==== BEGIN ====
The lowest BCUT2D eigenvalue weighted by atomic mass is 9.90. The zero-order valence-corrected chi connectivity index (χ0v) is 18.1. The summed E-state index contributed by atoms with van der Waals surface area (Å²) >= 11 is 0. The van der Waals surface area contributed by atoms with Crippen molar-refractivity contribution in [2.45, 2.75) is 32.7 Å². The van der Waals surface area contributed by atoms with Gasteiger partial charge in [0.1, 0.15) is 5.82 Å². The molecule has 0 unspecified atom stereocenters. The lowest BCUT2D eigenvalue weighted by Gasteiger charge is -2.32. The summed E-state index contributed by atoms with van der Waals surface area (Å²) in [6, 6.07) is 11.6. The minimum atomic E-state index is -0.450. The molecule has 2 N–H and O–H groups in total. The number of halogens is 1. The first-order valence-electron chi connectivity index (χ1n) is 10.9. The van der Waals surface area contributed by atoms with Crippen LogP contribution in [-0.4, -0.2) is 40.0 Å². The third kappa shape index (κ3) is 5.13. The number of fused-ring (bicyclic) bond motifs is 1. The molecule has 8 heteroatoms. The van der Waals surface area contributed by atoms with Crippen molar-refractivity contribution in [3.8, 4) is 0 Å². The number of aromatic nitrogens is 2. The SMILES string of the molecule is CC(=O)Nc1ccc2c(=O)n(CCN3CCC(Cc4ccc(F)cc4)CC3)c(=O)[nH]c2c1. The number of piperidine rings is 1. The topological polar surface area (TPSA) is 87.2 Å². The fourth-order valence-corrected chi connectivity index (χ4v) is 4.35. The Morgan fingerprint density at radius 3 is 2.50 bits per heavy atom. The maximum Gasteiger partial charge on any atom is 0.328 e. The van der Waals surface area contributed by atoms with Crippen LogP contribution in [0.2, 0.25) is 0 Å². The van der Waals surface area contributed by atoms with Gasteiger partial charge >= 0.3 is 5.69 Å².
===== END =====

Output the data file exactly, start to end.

The lowest BCUT2D eigenvalue weighted by atomic mass is 9.90. The zero-order valence-corrected chi connectivity index (χ0v) is 18.1. The summed E-state index contributed by atoms with van der Waals surface area (Å²) >= 11 is 0. The van der Waals surface area contributed by atoms with Crippen molar-refractivity contribution in [2.45, 2.75) is 32.7 Å². The van der Waals surface area contributed by atoms with Gasteiger partial charge in [0.1, 0.15) is 5.82 Å². The molecule has 0 unspecified atom stereocenters. The lowest BCUT2D eigenvalue weighted by Gasteiger charge is -2.32. The summed E-state index contributed by atoms with van der Waals surface area (Å²) in [6, 6.07) is 11.6. The minimum atomic E-state index is -0.450. The molecule has 2 N–H and O–H groups in total. The number of halogens is 1. The first-order valence-electron chi connectivity index (χ1n) is 10.9. The van der Waals surface area contributed by atoms with Crippen LogP contribution in [-0.4, -0.2) is 40.0 Å². The third kappa shape index (κ3) is 5.13. The number of fused-ring (bicyclic) bond motifs is 1. The molecule has 8 heteroatoms. The van der Waals surface area contributed by atoms with Crippen molar-refractivity contribution in [3.8, 4) is 0 Å². The number of aromatic nitrogens is 2. The SMILES string of the molecule is CC(=O)Nc1ccc2c(=O)n(CCN3CCC(Cc4ccc(F)cc4)CC3)c(=O)[nH]c2c1. The number of piperidine rings is 1. The topological polar surface area (TPSA) is 87.2 Å². The fourth-order valence-corrected chi connectivity index (χ4v) is 4.35. The Morgan fingerprint density at radius 3 is 2.50 bits per heavy atom. The maximum Gasteiger partial charge on any atom is 0.328 e. The van der Waals surface area contributed by atoms with Crippen LogP contribution in [0.2, 0.25) is 0 Å². The van der Waals surface area contributed by atoms with Gasteiger partial charge >= 0.3 is 5.69 Å².